February 2011 - Posts
There is no announcement about FEP and Windows 7 SP1 and we should wait for 45 days. Today on my VMs Lab I just tried to deploy through Configuration Manager 2007 R3 the service pack 1 of Windows 7 on a test computer which is a FEP client. During the deployment I’ve received the following warning on the test computer :
It seems that FEP client needs to classify the SP1 installation files, so you can send this info to Microsoft or just click on cancel and the SP1 will continue its installation without problems.
And the FEP client works perfectly.
Also you can visit the Kent’s blog that contain additional info about Windows 7 and ConfigMgr and my friend Kent did not have any problem during his tests .
Microsoft has announced the RTM version of Windows 7 & Windows 2008 R2 SP1 and it will be available for download on Feb 22.
From this link
“Hi I’m Michael Kleef, Senior Technical Product Manager with the Windows Server and Cloud division. Today, on behalf of the team, I’m pleased to announce the Release to Manufacturing (RTM) of Windows Server 2008 R2 Service Pack 1 (SP1), along with Windows 7 SP1. SP1 will be made generally available for download on February 22.”
Last week I initiated a deployment of the FEP client on Windows 7 workstations. The client has been installed but the policy has not been applied and I found the following error in Execmgr.log and in the ConfigMgr report.
And after some troubleshooting, I found that the cause was the User Access Control (UAC) and after disabling it then re-deploying the policy the problem was solved and the policy has been applied.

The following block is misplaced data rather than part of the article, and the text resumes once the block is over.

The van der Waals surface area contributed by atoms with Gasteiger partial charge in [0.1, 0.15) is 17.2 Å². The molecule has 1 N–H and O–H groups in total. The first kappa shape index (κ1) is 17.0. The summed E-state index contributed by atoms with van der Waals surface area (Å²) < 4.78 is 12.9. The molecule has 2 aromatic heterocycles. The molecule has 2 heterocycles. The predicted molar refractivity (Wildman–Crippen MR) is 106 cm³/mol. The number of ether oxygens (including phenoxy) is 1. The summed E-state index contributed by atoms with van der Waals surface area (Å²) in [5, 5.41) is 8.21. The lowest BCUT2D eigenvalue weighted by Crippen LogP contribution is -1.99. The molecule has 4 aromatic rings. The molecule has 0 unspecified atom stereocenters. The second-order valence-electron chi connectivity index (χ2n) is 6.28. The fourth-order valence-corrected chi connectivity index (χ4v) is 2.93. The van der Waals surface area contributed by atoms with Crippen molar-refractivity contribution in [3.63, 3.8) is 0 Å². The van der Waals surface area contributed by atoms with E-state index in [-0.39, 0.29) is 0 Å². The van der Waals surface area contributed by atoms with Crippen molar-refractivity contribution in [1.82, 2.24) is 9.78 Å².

Today a new KB2496160 has been published by Microsoft to solve a problem related to secondary sites when using custom web sites. Read more
The NIS feature is not available on Windows XP because it requires the Windows Filtering Platform in order to run, which is only available in Windows 7/Vista.
Service Pack Support Policy
- When a new service pack is released, Microsoft will provide either 12 or 24 months of support for the previous service pack
- Support for the previous service packs is either 12 or 24 months, varying according to the product family (for example, Windows, Office, Servers, or Developer tools)
- Support timelines for service packs will remain consistent within the product family
- Microsoft will publish specific support timelines for a previous service pack when the new service pack is released
- When support for a service pack ends, Microsoft will no longer provide new security updates, hotfixes or other updates for that service pack. Limited break/fix troubleshooting will continue to be available, as described below.
- When support for a product ends, support of the service packs for that product will also end. The product’s support lifecycle supersedes the service pack support policy